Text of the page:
New monarchs, new era?
Updated at Friday, 03 May 2019, 16:12
The Hanoitimes - The big question is whether the "new monarchs" automatically lead to a "new era" in Japan and Thailand?
The enthronement of new monarchs in Japan and Thailand was widely considered the beginning of a new era in these two countries. It took place in Japan on April 30 and will be soon carried out in Thailand in the coming days. The emperor of Japan Akihito abdicated while the king of Thailand died two years ago, both paving the way for their offspring to ascend to throne.
The big question is whether the "new monarchs" automatically lead to a "new era" in Japan and Thailand?
Japan's new emperor Naruhito and Thailand's new king Maha Vajiralongkorn.
It is no doubt that the royal families in Japan and Thailand have been enjoying respect and confidence from subjects who are very powerful despite of not having any executive powers. Even when the throne was left vacant in Thailand or the abdication in Japan was announced, no one has raised any question of their existence but rather sees them as the point of reference and stabilizing element in any circumstances. They united their people and countries. They were the institutions everyone in their countries need in times of crises. They prevented Thailand and Japan from being politically and socially radicalized. They both left legacies which set high ruling standards for their successors.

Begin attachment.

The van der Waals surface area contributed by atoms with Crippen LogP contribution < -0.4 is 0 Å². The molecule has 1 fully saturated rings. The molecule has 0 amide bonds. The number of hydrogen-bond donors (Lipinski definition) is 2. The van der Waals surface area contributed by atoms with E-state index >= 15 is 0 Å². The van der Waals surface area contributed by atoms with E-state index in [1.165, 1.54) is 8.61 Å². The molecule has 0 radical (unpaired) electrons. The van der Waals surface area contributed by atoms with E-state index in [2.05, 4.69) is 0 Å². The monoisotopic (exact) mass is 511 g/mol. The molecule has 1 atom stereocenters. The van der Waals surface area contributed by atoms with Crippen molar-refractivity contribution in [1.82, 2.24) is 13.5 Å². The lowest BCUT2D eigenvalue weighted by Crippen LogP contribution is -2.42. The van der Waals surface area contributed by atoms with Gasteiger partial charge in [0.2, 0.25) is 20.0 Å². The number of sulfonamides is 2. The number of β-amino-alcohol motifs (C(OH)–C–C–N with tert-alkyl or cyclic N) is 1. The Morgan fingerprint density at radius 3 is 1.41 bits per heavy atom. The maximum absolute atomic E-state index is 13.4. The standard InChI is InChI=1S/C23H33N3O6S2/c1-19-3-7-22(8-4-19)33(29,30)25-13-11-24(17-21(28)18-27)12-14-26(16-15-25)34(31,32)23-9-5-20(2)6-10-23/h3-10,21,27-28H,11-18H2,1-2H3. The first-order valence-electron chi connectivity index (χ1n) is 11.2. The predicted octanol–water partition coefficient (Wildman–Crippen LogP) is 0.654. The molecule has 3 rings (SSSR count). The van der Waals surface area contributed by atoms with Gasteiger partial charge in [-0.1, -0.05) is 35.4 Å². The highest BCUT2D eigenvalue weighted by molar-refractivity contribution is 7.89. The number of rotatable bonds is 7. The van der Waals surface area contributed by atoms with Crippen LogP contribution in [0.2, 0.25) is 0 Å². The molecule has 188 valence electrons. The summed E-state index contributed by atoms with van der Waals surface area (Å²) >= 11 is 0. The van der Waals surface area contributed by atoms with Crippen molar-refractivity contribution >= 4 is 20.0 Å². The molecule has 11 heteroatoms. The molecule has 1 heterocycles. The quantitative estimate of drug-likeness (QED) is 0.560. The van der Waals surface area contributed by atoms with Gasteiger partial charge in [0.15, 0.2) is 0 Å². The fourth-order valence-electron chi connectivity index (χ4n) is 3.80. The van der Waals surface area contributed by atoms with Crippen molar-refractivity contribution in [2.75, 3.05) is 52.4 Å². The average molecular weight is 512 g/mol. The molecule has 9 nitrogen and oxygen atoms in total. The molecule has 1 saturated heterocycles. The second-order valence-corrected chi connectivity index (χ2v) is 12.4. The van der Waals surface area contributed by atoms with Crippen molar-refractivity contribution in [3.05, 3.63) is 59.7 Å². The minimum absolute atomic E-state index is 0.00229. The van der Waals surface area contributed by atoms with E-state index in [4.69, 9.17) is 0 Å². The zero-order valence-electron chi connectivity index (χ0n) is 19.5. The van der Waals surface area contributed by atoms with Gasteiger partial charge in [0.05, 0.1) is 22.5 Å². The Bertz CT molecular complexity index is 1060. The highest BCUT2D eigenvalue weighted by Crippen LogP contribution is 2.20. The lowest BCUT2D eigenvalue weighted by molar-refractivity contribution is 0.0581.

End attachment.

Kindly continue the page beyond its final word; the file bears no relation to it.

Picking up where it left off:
The new monarchs in Thailand and Japan certainly need time, maybe long time, to fill the gap between them now and their predecessors, to meet these standards and to be appreciated heirs. The expectations of the people in their kingdoms are very high.
In Thailand, it is hard, very hard, to foresee when political and social security and stability would be granted despite the first general election since the military coup in 2014 was held in late March. Both the politic and social class and the society are still divided and polarized, national consensus still far away and the old power games between the military and civil society still continue.
In Japan, many lasting domestically political and social problems still need to be urgently solved, necessary economic as well as institutional reforms consequently have to be carried out and the rise of nationalist and ultra-rightist movements to be halted.
The new monarchs in Japan and Thailand therefore have no other choice but to continue the directions of their predecessors, at least for a certain period of time. That is why in these two countries there are new rulers but not yet new eras.
Ambassador Tran Duc Mau